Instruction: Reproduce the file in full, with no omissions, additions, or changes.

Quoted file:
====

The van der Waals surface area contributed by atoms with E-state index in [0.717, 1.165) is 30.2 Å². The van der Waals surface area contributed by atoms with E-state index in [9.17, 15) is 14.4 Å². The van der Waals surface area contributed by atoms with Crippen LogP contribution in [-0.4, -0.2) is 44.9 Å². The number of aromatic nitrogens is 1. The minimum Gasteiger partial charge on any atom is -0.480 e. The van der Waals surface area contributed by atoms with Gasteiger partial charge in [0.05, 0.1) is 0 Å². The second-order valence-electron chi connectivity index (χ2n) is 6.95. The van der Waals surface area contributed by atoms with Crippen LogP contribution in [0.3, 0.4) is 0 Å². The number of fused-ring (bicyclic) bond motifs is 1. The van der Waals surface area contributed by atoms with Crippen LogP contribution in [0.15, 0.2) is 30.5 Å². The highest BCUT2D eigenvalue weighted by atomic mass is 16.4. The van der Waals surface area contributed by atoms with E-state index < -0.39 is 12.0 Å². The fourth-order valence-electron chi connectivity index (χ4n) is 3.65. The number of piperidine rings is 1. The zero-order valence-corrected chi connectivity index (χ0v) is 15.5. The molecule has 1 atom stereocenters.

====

The van der Waals surface area contributed by atoms with E-state index in [0.717, 1.165) is 30.2 Å². The van der Waals surface area contributed by atoms with E-state index in [9.17, 15) is 14.4 Å². The van der Waals surface area contributed by atoms with Crippen LogP contribution in [-0.4, -0.2) is 44.9 Å². The number of aromatic nitrogens is 1. The minimum Gasteiger partial charge on any atom is -0.480 e. The van der Waals surface area contributed by atoms with Gasteiger partial charge in [0.05, 0.1) is 0 Å². The second-order valence-electron chi connectivity index (χ2n) is 6.95. The van der Waals surface area contributed by atoms with Crippen LogP contribution in [0.3, 0.4) is 0 Å². The number of fused-ring (bicyclic) bond motifs is 1. The van der Waals surface area contributed by atoms with Crippen LogP contribution in [0.15, 0.2) is 30.5 Å². The highest BCUT2D eigenvalue weighted by atomic mass is 16.4. The van der Waals surface area contributed by atoms with E-state index < -0.39 is 12.0 Å². The fourth-order valence-electron chi connectivity index (χ4n) is 3.65. The number of piperidine rings is 1. The zero-order valence-corrected chi connectivity index (χ0v) is 15.5. The molecule has 1 atom stereocenters.